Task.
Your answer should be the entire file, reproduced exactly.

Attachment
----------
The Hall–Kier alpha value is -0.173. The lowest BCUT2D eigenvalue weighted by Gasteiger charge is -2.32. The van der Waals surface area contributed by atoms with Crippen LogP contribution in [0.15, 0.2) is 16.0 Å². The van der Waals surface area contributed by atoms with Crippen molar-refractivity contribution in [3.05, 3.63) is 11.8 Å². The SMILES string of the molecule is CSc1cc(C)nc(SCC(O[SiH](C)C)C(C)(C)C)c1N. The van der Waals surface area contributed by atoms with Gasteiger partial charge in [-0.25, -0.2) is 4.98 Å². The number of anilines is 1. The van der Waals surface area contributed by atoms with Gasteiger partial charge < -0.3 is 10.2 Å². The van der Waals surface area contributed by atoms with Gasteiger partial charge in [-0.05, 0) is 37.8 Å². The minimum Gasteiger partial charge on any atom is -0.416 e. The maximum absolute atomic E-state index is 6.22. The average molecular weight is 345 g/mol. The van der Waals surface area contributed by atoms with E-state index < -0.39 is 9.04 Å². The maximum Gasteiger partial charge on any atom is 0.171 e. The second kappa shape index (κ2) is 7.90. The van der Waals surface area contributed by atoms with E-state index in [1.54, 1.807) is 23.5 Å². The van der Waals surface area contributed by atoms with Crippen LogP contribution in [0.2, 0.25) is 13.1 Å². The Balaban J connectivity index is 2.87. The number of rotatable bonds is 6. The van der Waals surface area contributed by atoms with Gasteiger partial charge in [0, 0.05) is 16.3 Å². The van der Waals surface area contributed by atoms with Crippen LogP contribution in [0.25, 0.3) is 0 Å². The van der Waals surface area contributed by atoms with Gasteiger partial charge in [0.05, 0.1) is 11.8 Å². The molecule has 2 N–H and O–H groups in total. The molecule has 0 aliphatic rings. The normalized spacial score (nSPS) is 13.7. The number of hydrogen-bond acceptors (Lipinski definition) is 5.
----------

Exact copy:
The Hall–Kier alpha value is -0.173. The lowest BCUT2D eigenvalue weighted by Gasteiger charge is -2.32. The van der Waals surface area contributed by atoms with Crippen LogP contribution in [0.15, 0.2) is 16.0 Å². The van der Waals surface area contributed by atoms with Crippen molar-refractivity contribution in [3.05, 3.63) is 11.8 Å². The SMILES string of the molecule is CSc1cc(C)nc(SCC(O[SiH](C)C)C(C)(C)C)c1N. The van der Waals surface area contributed by atoms with Gasteiger partial charge in [-0.25, -0.2) is 4.98 Å². The number of anilines is 1. The van der Waals surface area contributed by atoms with Gasteiger partial charge < -0.3 is 10.2 Å². The van der Waals surface area contributed by atoms with Gasteiger partial charge in [-0.05, 0) is 37.8 Å². The minimum Gasteiger partial charge on any atom is -0.416 e. The maximum absolute atomic E-state index is 6.22. The average molecular weight is 345 g/mol. The van der Waals surface area contributed by atoms with E-state index < -0.39 is 9.04 Å². The maximum Gasteiger partial charge on any atom is 0.171 e. The second kappa shape index (κ2) is 7.90. The van der Waals surface area contributed by atoms with E-state index in [1.54, 1.807) is 23.5 Å². The van der Waals surface area contributed by atoms with Crippen LogP contribution in [0.2, 0.25) is 13.1 Å². The Balaban J connectivity index is 2.87. The number of rotatable bonds is 6. The van der Waals surface area contributed by atoms with Gasteiger partial charge in [0, 0.05) is 16.3 Å². The van der Waals surface area contributed by atoms with Crippen LogP contribution in [0.25, 0.3) is 0 Å². The van der Waals surface area contributed by atoms with Gasteiger partial charge in [0.05, 0.1) is 11.8 Å². The molecule has 2 N–H and O–H groups in total. The molecule has 0 aliphatic rings. The normalized spacial score (nSPS) is 13.7. The number of hydrogen-bond acceptors (Lipinski definition) is 5.